Imagine this: It's November in the year 2000. Election time. As the final national results were tallied the following morning, Bush had clearly won a total of two hundred and forty-six electoral votes, while Gore had won two hundred and fifty-five. All eyes fell on Florida, with its twenty-five contest-settling electoral votes. There is widespread discussion about voter fraud and abuse. We all learned about hanging and dimpled chad. All of this in the face of Al Gore winning the popular vote. But now the story begins to change from the ugly reality we all waded through nine years ago. In the face of a possible Supreme Court judgement and mounting furor about the technicalities involved in any recount, Gore concedes then and there, suggesting any recount would be doomed by fraud just as the first voting the week before was. And so, the Pinhead regime begins its reign, without the mandate of the people, and with the noble but vindictive former vice president watching from the wings, waiting. What might have happened then? Without all the legal challenges and machine and manual recounts, would the American public have been happy to welcome Mister Gore back in 2004? Sooner?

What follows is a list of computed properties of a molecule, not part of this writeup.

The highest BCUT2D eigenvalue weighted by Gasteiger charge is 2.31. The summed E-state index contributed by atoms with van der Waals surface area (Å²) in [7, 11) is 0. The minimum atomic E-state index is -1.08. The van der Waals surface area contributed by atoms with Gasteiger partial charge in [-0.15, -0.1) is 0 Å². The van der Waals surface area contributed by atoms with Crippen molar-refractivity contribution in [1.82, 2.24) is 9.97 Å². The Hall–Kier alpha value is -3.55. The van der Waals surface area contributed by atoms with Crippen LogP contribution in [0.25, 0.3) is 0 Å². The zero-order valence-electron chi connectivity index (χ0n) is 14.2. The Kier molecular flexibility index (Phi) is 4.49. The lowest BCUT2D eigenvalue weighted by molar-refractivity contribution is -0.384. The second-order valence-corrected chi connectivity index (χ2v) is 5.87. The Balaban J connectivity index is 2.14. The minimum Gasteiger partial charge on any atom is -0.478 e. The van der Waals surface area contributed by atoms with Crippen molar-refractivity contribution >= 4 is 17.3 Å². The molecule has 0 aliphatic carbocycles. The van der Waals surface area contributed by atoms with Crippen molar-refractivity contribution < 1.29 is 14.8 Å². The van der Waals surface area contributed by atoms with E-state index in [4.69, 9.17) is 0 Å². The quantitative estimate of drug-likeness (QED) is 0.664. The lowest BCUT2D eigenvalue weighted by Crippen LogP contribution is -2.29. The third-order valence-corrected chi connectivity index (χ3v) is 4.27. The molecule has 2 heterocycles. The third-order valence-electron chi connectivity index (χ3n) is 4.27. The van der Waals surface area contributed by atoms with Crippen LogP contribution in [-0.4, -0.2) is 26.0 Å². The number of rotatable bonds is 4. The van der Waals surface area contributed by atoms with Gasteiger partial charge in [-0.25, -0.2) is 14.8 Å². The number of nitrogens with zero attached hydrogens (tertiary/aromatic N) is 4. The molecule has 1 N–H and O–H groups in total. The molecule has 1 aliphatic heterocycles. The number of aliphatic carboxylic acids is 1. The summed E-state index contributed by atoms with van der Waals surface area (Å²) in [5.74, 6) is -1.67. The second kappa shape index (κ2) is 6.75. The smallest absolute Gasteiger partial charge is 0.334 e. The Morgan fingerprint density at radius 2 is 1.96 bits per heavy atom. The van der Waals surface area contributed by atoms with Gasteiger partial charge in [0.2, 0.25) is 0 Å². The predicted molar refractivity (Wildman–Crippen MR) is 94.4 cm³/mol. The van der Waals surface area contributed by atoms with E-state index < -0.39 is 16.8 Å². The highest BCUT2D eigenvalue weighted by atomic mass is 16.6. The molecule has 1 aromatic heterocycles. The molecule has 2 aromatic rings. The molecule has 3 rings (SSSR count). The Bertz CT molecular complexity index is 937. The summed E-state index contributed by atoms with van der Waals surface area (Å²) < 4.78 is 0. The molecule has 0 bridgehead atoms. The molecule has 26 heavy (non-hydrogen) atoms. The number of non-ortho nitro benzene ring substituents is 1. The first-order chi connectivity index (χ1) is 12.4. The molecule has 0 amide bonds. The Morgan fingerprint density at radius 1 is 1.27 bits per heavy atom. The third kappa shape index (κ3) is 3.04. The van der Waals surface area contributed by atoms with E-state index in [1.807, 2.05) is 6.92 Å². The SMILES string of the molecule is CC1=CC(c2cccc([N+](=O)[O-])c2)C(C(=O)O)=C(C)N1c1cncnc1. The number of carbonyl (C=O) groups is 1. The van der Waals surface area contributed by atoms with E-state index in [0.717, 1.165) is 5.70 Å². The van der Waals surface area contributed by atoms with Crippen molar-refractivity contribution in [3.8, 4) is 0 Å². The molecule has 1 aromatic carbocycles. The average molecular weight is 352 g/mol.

We'll have some idea soon, as we watch how things play out in Afghanistan over the next few weeks. Hamid Karzai won a second term as president of that country Monday when competitor Abdullah Abdullah pulled out of next Saturday's runoff. Without two candidates, the election was handed to Karzai, who now must bear up against the international scrutiny of his legitimacy. "Nobody has ever made the accusation that credibility was going to be had simply out of one election," said White House press secretary Robert Gibbs. Or, in the words of Mark Twain: “History doesn't repeat itself - at best it sometimes rhymes.” Stay tuned.